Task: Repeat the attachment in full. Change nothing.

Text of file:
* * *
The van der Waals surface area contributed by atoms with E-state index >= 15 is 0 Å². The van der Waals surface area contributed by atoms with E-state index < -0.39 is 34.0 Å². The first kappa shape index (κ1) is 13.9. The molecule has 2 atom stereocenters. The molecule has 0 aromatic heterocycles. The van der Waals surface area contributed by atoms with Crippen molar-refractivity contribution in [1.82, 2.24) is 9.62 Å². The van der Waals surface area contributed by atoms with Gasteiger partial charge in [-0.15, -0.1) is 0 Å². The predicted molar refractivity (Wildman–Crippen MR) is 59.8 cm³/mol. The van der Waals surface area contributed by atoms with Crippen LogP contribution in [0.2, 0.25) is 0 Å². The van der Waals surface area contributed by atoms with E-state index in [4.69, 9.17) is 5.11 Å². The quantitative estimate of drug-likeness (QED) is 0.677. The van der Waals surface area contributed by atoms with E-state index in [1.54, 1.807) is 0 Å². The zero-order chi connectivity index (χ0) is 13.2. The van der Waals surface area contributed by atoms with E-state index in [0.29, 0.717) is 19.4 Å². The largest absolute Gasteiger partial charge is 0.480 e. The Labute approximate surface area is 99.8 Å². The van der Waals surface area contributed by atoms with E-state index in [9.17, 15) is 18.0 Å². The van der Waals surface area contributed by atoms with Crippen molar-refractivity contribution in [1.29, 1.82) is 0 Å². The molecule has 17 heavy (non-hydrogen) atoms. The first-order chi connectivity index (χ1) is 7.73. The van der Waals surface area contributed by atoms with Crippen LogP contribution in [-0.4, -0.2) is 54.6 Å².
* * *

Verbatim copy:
The van der Waals surface area contributed by atoms with E-state index >= 15 is 0 Å². The van der Waals surface area contributed by atoms with E-state index < -0.39 is 34.0 Å². The first kappa shape index (κ1) is 13.9. The molecule has 2 atom stereocenters. The molecule has 0 aromatic heterocycles. The van der Waals surface area contributed by atoms with Crippen molar-refractivity contribution in [1.82, 2.24) is 9.62 Å². The van der Waals surface area contributed by atoms with Gasteiger partial charge in [-0.15, -0.1) is 0 Å². The predicted molar refractivity (Wildman–Crippen MR) is 59.8 cm³/mol. The van der Waals surface area contributed by atoms with Crippen LogP contribution in [0.2, 0.25) is 0 Å². The van der Waals surface area contributed by atoms with E-state index in [4.69, 9.17) is 5.11 Å². The quantitative estimate of drug-likeness (QED) is 0.677. The van der Waals surface area contributed by atoms with E-state index in [1.54, 1.807) is 0 Å². The zero-order chi connectivity index (χ0) is 13.2. The van der Waals surface area contributed by atoms with E-state index in [0.29, 0.717) is 19.4 Å². The largest absolute Gasteiger partial charge is 0.480 e. The Labute approximate surface area is 99.8 Å². The van der Waals surface area contributed by atoms with E-state index in [9.17, 15) is 18.0 Å². The van der Waals surface area contributed by atoms with Crippen molar-refractivity contribution in [1.29, 1.82) is 0 Å². The molecule has 17 heavy (non-hydrogen) atoms. The first-order chi connectivity index (χ1) is 7.73. The van der Waals surface area contributed by atoms with Crippen LogP contribution in [-0.4, -0.2) is 54.6 Å².